Charlie Hebdo Terrorist Attacks Fail to Silence Free Speech

By Dialogo
January 13, 2015




French security forces ended three days of terror and bloodshed on January 9 when they killed three terrorists who had killed 17 people in a series of attacks.

The violence began on January, 7, when brothers Said and Cherif Kouachi, 34 and 32 respectively, used AK-47 assault rifles to storm the Paris offices of the satirical magazine Charlie Hebdo
.

The two brothers fatally shot 12 people, including Editor Stephane “Charb” Charbonnier; four cartoonists; two columnists; a copy editor; a police officer; and a bodyguard who had been assigned to Charb after he had received death threats from radical Muslims for publishing cartoons depicting the prophet Muhammad and ridiculing Islam. According to witnesses, the killers shouted “Allahu akbar!”, an Islamic phrase for “God is great,” as they carried out the attack. The two fled in a vehicle and later carjacked a motorist.

The mass killing sparked a huge manhunt, as 80,000 Soldiers and police officers launched a manhunt for the two brothers. The younger brother, Cherif, reportedly had links to the terrorist group al-Qaeda in Yemen.

The following day, January 8, a lone gunman fatally shot a female police officer south of Paris. That killing was allegedly committed by Amedy Coulibaly, 32, another Islamic extremist, according to French law enforcement authorities.

A dramatic and bloody ending


On January 9, the wave of violence came to a bloody and dramatic end.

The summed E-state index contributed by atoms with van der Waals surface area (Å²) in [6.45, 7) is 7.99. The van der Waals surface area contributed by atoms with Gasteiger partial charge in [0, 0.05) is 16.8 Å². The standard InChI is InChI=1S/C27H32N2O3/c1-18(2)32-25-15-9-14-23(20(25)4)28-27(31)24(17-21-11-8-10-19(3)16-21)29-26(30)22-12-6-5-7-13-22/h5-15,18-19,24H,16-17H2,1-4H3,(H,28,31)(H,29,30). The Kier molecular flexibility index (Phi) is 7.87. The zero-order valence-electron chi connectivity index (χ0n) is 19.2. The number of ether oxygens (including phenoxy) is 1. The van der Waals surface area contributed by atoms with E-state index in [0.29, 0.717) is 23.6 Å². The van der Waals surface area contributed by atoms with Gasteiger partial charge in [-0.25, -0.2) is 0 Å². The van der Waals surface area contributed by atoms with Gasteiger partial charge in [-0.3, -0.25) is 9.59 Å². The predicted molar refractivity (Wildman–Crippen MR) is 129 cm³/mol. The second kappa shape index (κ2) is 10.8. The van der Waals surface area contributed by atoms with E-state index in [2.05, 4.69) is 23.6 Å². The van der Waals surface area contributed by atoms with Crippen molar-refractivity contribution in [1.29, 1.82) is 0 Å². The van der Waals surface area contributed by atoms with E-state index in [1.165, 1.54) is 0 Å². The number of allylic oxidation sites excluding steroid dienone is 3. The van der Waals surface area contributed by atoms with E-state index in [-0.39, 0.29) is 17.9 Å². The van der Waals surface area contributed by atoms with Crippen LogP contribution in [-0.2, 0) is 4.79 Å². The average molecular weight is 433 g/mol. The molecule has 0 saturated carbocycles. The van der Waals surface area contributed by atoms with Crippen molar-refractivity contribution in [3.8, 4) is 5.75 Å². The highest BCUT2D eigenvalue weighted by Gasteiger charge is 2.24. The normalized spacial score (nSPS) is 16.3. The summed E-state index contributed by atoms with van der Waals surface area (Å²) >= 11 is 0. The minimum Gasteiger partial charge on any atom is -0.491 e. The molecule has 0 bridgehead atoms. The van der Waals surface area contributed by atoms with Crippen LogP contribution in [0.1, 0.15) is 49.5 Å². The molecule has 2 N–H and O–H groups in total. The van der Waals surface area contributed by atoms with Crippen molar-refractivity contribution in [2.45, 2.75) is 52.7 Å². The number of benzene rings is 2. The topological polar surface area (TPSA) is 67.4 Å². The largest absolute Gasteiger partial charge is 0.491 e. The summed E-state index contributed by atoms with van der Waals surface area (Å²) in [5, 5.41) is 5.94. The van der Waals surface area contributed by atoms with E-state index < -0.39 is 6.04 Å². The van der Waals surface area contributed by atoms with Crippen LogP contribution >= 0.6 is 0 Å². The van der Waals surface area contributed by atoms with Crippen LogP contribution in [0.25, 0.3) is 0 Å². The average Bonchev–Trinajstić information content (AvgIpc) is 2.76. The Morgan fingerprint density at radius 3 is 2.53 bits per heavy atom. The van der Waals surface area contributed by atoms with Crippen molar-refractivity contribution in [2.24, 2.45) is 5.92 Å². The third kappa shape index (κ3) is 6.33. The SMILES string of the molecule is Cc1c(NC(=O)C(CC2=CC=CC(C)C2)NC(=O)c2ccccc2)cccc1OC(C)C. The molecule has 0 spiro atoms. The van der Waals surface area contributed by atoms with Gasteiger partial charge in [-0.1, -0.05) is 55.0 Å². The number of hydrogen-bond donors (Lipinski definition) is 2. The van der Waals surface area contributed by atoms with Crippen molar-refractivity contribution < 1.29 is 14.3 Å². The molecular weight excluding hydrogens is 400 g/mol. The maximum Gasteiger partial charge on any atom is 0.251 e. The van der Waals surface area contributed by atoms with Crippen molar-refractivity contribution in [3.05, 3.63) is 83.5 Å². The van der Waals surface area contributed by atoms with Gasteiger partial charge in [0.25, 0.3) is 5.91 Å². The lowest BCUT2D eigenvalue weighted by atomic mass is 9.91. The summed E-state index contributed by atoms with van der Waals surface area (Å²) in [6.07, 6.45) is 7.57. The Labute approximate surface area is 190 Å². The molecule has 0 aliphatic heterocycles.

Following a police chase, French security forces cornered the Kouachi brothers inside a printing plant in the town of Dammartin-en-Goële, northeast of Paris. Both were killed during a furious gun battle with French security forces.

Meanwhile, Coulibaly took about 15 people hostage at a Jewish supermarket near the Porte de Vincennes neighborhood in Paris. Police stormed the Jewish supermarket, killing him and rescuing most of the hostages, who fled out of the supermarket as police stormed in.

A history of violence


Before security forces killed him, Cherif told BFMTV that he had trained with al Qaeda in Yemen. In that country, he said, he had met Anwar al-Awlaki, an American-born Muslim who had been the leader of al Qaeda in Yemen until a U.S. drone strike killed him in 2011.

In 2008, a French court sentenced the younger Kouachi to three years in prison for participating in a group which recruited jihadist fighters to go to war in Iraq. He had been arrested in 2005, when he was 22, just before he and another man were about to go to Syria and then Iraq to join the fighting.

The Kouachi brothers were born in France to Algerian parents.